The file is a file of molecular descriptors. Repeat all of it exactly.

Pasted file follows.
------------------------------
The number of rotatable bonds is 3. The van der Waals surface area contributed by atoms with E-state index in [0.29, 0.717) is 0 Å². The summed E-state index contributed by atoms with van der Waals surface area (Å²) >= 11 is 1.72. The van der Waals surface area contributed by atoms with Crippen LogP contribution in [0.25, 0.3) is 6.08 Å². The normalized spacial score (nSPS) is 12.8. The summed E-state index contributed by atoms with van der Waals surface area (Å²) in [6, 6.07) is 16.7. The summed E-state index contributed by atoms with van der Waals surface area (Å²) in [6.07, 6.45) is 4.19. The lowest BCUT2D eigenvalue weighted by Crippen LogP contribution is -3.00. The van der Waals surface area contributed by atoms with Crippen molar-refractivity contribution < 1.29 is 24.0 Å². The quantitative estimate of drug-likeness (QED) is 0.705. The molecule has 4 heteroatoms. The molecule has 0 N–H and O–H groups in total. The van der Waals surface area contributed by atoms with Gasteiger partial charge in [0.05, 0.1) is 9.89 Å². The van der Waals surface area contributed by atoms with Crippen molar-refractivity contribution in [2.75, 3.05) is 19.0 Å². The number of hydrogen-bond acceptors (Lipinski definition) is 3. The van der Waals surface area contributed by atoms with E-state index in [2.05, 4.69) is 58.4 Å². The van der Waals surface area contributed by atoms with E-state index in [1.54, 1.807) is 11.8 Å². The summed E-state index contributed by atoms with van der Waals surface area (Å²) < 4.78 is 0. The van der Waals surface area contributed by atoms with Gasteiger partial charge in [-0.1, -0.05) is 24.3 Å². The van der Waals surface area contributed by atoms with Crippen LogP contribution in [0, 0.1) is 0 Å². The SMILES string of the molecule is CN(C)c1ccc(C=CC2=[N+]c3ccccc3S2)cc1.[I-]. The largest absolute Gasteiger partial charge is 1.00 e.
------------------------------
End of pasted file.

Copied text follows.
The number of rotatable bonds is 3. The van der Waals surface area contributed by atoms with E-state index in [0.29, 0.717) is 0 Å². The summed E-state index contributed by atoms with van der Waals surface area (Å²) >= 11 is 1.72. The van der Waals surface area contributed by atoms with Crippen LogP contribution in [0.25, 0.3) is 6.08 Å². The normalized spacial score (nSPS) is 12.8. The summed E-state index contributed by atoms with van der Waals surface area (Å²) in [6, 6.07) is 16.7. The summed E-state index contributed by atoms with van der Waals surface area (Å²) in [6.07, 6.45) is 4.19. The lowest BCUT2D eigenvalue weighted by Crippen LogP contribution is -3.00. The van der Waals surface area contributed by atoms with Crippen molar-refractivity contribution < 1.29 is 24.0 Å². The quantitative estimate of drug-likeness (QED) is 0.705. The molecule has 4 heteroatoms. The molecule has 0 N–H and O–H groups in total. The van der Waals surface area contributed by atoms with Gasteiger partial charge in [0.05, 0.1) is 9.89 Å². The van der Waals surface area contributed by atoms with Crippen molar-refractivity contribution in [2.75, 3.05) is 19.0 Å². The number of hydrogen-bond acceptors (Lipinski definition) is 3. The van der Waals surface area contributed by atoms with E-state index in [2.05, 4.69) is 58.4 Å². The van der Waals surface area contributed by atoms with E-state index in [1.54, 1.807) is 11.8 Å². The summed E-state index contributed by atoms with van der Waals surface area (Å²) < 4.78 is 0. The van der Waals surface area contributed by atoms with Gasteiger partial charge in [-0.1, -0.05) is 24.3 Å². The van der Waals surface area contributed by atoms with Crippen LogP contribution in [0, 0.1) is 0 Å². The SMILES string of the molecule is CN(C)c1ccc(C=CC2=[N+]c3ccccc3S2)cc1.[I-]. The largest absolute Gasteiger partial charge is 1.00 e.